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BizReport : Social Marketing : February 26, 2015

Twitter responses to customer queries slow and sloppy

Yet more research reveals low, slow and sloppy responses to customer queries made on social media. BDRC Continental's research focuses on responses via Twitter.

by Helen Leggatt

Recent studies from Webhelp, Eptica and Quintly have all uncovered the poor response times and response rates of brands to social media queries from consumers. This continues even in the face of increasing consumer desire to communicate with brands and businesses via social channels.

The latest findings come from BDRC's Continental's mystery shopping service, Twystery, which assesses the performance of brands' handling of customer queries through Twitter, a channel used by around 15 million UK consumers. The research looked at a brand's social media response rate, speed and quality to ascertain performance.

The results revealed that, of the 900 Tweets sent to 30 brands, 84% were responded to, which means a sixth went ignored. Supermarkets had the best overall response rate (98%) followed by banks and financial brands (97%). However, even brands within the same sector had diverse response rates. While one subscription TV provider responded to 93% of Tweets, another responded to just 63%.

Response times ranged from a respectable 1 hour 5 minutes to a tedious 19 hours 47 minutes.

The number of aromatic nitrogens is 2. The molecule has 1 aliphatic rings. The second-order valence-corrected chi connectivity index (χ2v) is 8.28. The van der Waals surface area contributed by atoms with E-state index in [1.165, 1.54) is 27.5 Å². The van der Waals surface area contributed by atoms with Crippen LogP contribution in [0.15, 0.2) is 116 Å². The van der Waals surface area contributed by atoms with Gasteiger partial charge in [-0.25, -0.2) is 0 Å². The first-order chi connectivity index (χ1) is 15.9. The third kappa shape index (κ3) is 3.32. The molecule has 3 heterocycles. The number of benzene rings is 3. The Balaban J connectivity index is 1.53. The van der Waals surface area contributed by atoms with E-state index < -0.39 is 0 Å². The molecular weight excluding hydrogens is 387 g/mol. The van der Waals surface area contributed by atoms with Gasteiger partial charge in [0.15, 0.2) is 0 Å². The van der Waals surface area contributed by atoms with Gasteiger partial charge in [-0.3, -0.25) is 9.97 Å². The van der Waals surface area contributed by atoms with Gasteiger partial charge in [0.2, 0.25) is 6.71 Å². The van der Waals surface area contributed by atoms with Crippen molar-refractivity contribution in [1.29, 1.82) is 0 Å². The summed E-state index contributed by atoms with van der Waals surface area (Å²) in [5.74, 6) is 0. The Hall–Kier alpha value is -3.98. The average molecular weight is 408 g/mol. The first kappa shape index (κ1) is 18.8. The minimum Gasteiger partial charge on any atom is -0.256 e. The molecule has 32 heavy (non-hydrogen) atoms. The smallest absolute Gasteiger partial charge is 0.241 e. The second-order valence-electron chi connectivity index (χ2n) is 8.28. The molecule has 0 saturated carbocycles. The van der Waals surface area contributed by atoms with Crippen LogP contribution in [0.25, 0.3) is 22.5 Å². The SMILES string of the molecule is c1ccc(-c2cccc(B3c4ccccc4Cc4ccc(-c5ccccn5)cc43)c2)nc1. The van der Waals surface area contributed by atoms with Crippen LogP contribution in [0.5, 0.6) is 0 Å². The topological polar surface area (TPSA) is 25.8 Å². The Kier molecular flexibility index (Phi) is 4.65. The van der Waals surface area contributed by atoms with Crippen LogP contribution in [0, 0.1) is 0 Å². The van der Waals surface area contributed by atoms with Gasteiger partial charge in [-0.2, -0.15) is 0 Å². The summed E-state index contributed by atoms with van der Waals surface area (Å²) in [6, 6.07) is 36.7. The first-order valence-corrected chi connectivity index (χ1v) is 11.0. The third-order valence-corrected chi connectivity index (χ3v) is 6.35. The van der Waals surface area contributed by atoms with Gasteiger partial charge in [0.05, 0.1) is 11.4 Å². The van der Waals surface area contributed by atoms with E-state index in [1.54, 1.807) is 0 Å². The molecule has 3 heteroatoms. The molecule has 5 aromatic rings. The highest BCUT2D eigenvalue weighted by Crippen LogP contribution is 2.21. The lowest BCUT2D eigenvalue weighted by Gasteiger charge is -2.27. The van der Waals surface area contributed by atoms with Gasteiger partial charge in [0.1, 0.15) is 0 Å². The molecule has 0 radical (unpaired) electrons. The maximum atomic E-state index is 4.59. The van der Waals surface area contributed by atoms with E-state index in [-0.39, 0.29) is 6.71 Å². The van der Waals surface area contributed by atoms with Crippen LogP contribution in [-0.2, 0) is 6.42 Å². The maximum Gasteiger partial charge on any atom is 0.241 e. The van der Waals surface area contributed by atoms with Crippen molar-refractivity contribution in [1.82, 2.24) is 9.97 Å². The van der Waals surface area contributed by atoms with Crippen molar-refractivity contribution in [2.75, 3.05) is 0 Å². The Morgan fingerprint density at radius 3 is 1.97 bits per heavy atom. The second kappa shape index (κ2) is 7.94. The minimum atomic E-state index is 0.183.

Observations from replies received during the exercise include the use of sloppy grammar, typos and inconsistent tone of voice.

"This is not to say that all social media responses must read like The Times but if your response appears rushed, impatient or, worst of all, lazy, you are conveying the impression that you don't value the enquirer," writes Tim Barber, director at BDRC Continental, on the company blog.

Furthermore, many responses were too casual, lacked links and some even failed to answer the original question.

"As people increasingly use Twitter to contact brands hoping for a quick response, it's important that brands benchmark their performance to see what service consumers are experiencing elsewhere," said Barber. "Twitter offers a great platform to improve customer engagement levels and deliver excellent brand service, but as we've seen, some of Britain's biggest brands are falling behind. In our research, financial services providers and supermarkets can be rightly proud of their performance on Twitter - let's hope the others can catch up."

Image via Shutterstock

Tags: customer engagement, response times, social media, Twitter

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